Down Syndrome and Ligation

Children with Down syndrome are usually known to be loveable, joyful and sweet. Such docility and innocence usually wins them over in the hearts of many that they meet. However, what happens if they cross paths with danger?

Learn to communicate with special needs children

Learn to communicate with special needs children

Children with Down syndrome are usually known to be loveable, joyful and sweet. Such docility and innocence usually wins them over in the hearts of many that they meet. However, what happens if they cross paths with danger?

In 2002, Andrea Friedman (who originally suffers from Down syndrome), played a girl with Down syndrome who is raped in the crime drama, Law and Order: SVU (season 3, episode 22). Her character, Katie Tolliver, is not only raped but she becomes pregnant. The story then spirals towards many men who Katie comes into contact with daily, who may have taken advantage of her situation. The case is cleared when the detectives trace the rapist to the owner of a grocery store where Katie works part time. It gets worse. Katie never knew what she was doing was wrong as the owner had told her that sex was a form of exercise she had to do which she did with him frequently.

Katie’s case is nothing out of the norm. Statistics have seen how the number of girls and young ladies with Down syndrome have fallen victims of molestation and rape have risen in the last year. Boys with Down syndrome have not been spared either. Molestation, sodomy, etc are just some of the cruel acts that have been performed on them. Men and women with Down syndrome can be fertile but with a reduced fertility rate. However that is not to say that pregnancies have a reduced chance of happening. It’s tragic but what does this tell us?

Should children with Down syndrome be given a thorough education on sex or should we, the public, the people who are trying to put a secured fence around them to shield away such cruel acts, be able to pass ligation as a necessary rule for every child born with Down syndrome?

The Debate

Before anyone starts jumping and hysterically proclaiming that everybody should be given a chance to procreate, know this. According to recorded statistics, there is one child with Down syndrome born among every 4000 births and this is just products of people without Down syndrome. A British website informs that when one parent has Down syndrome, there is a chance of 35%-50% that the child would inherit the syndrome and if both parents have Down syndrome, the chance is, of course, higher.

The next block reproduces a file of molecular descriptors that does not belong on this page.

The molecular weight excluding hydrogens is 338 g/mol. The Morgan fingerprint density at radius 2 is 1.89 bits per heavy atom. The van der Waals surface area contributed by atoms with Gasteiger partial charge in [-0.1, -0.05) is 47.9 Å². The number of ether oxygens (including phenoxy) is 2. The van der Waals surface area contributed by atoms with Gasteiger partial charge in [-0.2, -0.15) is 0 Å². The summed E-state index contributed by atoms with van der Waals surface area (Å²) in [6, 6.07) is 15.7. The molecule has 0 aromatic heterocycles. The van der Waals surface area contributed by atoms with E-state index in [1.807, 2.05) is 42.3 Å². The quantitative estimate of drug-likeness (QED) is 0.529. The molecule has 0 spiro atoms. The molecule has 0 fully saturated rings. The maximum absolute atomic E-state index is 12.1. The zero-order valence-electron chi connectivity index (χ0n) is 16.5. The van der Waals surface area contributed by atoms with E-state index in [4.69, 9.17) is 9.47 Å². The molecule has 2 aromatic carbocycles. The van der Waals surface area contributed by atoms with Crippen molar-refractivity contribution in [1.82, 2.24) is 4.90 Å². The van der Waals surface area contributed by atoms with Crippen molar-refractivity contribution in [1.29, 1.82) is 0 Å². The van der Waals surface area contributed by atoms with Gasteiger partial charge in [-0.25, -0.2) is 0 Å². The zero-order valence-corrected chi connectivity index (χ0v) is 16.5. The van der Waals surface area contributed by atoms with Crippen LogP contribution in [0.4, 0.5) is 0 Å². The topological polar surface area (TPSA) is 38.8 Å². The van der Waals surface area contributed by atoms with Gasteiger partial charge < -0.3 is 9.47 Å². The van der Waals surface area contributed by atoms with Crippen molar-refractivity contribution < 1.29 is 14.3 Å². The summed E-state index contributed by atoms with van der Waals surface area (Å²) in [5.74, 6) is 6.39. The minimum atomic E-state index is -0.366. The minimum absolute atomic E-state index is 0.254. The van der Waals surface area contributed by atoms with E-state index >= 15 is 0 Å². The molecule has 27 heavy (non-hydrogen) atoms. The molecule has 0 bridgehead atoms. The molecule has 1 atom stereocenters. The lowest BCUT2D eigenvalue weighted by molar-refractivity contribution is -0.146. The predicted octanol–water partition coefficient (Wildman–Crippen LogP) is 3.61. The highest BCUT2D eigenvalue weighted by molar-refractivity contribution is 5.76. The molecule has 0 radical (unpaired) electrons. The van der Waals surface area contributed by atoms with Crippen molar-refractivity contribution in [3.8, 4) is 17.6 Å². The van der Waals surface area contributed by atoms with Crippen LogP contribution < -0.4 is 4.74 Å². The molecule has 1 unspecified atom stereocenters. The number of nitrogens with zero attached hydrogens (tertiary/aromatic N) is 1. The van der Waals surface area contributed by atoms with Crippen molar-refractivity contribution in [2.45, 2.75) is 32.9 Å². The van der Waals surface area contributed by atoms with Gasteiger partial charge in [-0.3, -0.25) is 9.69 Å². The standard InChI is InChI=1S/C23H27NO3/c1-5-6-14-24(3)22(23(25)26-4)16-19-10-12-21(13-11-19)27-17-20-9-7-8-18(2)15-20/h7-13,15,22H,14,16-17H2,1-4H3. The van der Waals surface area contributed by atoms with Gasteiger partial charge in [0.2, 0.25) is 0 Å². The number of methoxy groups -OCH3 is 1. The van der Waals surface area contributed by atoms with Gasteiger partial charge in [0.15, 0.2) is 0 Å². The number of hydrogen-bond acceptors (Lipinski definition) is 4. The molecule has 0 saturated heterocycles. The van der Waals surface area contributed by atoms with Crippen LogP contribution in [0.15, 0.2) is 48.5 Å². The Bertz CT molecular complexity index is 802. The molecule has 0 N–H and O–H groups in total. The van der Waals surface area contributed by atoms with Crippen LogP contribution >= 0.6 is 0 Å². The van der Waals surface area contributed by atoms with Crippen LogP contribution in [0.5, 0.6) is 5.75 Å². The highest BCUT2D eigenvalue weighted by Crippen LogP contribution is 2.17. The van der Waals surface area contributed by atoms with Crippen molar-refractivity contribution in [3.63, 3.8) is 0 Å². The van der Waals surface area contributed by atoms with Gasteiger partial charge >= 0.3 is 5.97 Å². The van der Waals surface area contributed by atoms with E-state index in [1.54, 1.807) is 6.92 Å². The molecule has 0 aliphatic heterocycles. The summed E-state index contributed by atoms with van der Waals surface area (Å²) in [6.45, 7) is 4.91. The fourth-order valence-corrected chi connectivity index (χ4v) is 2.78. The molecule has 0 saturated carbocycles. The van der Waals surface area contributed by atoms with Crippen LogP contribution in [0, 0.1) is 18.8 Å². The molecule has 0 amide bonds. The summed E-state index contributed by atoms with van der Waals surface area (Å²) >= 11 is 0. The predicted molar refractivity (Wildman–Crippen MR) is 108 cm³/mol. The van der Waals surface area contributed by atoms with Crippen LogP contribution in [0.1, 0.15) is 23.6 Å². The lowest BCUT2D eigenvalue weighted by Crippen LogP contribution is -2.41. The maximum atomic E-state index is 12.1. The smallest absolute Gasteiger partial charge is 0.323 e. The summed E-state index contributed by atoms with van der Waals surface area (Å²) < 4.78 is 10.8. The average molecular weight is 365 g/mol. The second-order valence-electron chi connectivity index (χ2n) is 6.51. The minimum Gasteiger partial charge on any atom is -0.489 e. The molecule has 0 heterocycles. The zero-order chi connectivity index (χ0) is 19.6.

Ligation arouses several questions. Firstly, by ligating these children, how are we teaching them the dangers of rape and wrongful forcing of anything sexual? Secondly, by ligation, besides an accidental pregnancy that may or may not happen, what else are we warding off? Ligation may be reversible however to conceive again would only see a 50 – 60% chance of ever happening. Before you disagree on ligation and say that should such a misfortune of an unwanted pregnancy happening, there is always the option of abortion. However, would you want to put any child with Down syndrome through the whole painful experience of abortion?

The alternative, of course, would be educating them. Over the years, many have voiced concern over how education for personal safety should begin early in childhood for children with Down syndrome. From the early nineties, it has been recommended that good touch/bad touch models should be used to aid in the education. Appropriate touching for each intimacy should be taught and open discussions held so that any concerns or worry can be expressed. Due to different learning styles, different homes and different levels of understanding, children with Down syndrome require and individualised approach to sex education.

Perhaps, the world will forever stand divided in this issue. Our mind, for safety reasons, would tell us to opt for ligation for a Down syndrome child while our heart, out of pity, would favour passing up ligation for an attempt in teaching them about sex. What is your take on this? Do you support ligation or an early education in sex for children with Down syndrome?

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